By Sgt. 1st Class Darron Salzer
Task Force Spartan
The morning’s early twilight loomed over the desert as soldiers from the U.S., Jordanian and British militaries prepared themselves and their equipment for an urban assault situational training exercise at a remote training village here, Sept. 2.
In a complex global environment, training side-by-side with allied and coalition partners is invaluable to the success of today’s armed forces.
“Today’s battlefield is very fluid,” said U.S. Army Capt. Alex Graves, commander of Bravo Company, 1st Battalion, 8th Infantry Regiment, 3rd Armored Brigade Combat Team, 4th Infantry Division. “Being able to work with allied nations like this- whether it be planning for weeks on a mission or short notice- shows that we can be very lethal, very productive, and be a quick reactionary [force] to any of the world’s threats that our out there today.”
Graves stressed the importance of training with allied nations because you don’t always get to pick your enemy or where you fight.
“This shows the interoperability, how we can work hand-in-hand with our partners,” he said.
“Eager Lion is just one of many [things] we are doing across the world to show that joint partnership- a unified front- to anyone who wants to come up against us and that we are a force to be reckoned with.”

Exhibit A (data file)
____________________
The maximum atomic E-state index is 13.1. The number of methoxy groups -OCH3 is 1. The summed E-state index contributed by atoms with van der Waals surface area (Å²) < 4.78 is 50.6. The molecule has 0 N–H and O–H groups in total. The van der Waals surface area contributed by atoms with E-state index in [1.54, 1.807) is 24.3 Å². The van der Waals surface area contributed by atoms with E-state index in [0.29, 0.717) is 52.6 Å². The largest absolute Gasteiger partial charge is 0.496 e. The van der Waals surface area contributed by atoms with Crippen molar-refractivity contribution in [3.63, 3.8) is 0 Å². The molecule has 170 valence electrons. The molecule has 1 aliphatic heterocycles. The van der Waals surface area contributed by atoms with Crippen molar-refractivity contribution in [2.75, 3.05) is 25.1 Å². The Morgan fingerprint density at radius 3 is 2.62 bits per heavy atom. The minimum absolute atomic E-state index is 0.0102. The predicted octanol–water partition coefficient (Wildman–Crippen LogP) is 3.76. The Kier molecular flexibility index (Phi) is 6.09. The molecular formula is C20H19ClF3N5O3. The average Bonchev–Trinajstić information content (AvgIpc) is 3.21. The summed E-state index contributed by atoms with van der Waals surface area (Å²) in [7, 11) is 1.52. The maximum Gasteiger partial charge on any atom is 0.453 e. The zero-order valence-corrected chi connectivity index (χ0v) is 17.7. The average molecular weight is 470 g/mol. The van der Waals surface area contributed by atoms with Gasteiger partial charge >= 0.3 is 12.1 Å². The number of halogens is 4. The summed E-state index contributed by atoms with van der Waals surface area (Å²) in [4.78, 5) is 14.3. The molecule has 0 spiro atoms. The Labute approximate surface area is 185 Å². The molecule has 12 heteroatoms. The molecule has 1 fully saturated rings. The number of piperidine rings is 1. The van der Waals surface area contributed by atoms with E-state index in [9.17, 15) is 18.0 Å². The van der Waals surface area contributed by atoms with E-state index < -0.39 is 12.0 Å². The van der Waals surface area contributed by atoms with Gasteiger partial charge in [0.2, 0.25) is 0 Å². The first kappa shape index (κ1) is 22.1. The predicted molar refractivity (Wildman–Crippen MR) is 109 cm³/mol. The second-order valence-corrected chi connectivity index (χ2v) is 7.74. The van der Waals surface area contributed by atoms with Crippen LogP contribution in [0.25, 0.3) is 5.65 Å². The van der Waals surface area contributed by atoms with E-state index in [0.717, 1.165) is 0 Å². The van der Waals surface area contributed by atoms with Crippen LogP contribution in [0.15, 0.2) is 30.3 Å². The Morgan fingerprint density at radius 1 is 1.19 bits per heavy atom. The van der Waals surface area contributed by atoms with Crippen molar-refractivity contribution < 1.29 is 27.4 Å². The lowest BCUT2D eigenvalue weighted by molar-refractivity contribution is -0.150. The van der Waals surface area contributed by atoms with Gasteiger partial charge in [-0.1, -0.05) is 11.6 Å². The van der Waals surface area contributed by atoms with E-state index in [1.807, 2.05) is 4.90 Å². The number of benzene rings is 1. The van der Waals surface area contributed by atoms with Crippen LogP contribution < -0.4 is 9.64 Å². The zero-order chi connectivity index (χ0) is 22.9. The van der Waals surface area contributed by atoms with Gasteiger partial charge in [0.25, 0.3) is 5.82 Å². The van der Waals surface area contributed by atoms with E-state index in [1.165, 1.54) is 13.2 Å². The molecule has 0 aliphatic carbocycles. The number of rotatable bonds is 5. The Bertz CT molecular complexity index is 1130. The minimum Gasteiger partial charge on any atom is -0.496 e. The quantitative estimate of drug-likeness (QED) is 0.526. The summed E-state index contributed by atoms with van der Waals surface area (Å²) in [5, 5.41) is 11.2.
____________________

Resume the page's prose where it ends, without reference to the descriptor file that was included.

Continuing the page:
A squad leader with Bravo Company, U.S. Army Staff Sgt. Bryan Nuckols said training exercises like Eager Lion help to build a necessary cohesion with the Jordanian Armed Forces and other coalition partners.
If we practice like we fight we’re able to establish shared tactics, techniques and procedures, said Nuckols, so when we do go to war together we’re better equipped to work in tandem.
“It becomes second nature- it’s just natural,” he added.
Nuckols said having the opportunity to develop and refine skills he and his squad don’t often get to work on was one of several benefits of the STX.
“We don’t get to practice too much urban dismounted operations so this is definitely a big win for us,” he said.
“Usually with the Bradley’s we’re doing mounted operations and we don’t get much time to get out and hone our [dismounted] skills and our craft so this is definitely awesome,” he added. “It’s a huge village to practice in, it’s very complex and makes you think critically.”
Another invaluable benefit for Nuckols was seeing his Soldiers exchange infantry tactics with their Jordanian counterparts throughout the morning.
“Some of their tactics are different from ours, and ours are different from theirs and we also have some that are the same,” he said
“If we can do some more cross talk together, more training together, we can kinda be on one sheet of music so when we do fight together it’s nothing new,” Nuckols added.
Royal Jordanian Army Sgt. Majed Alaziyda, an infantryman with the 39th Mechanized Infantry Battalion, agreed.
“It’s been a very good training for us with the U.S. Army,” said Alaziyda with an interpreter.
We’ve benefited a lot from our training with our American allies, and have been able to share with them our experiences within the region as well as learn from theirs, he said of the partnership between the two nations.
It’s a partnership that U.S. Soldiers like Graves cannot speak about highly enough.
“[The Jordanians] have honestly rolled out the red carpet for us,” he said.
“It’s been nothing more than a pleasure to serve alongside them and enjoy not only the great amenities and great things their country has to offer, but also the professionalism of their army- their military- has been awesome.”
U.S. ARMY RESERVE
DEPT. OF DEFENSE
U.S. CENTRAL COMMAND
DEPT. OF HOMELAND SECURITY
BEST WARRIOR COMPETITION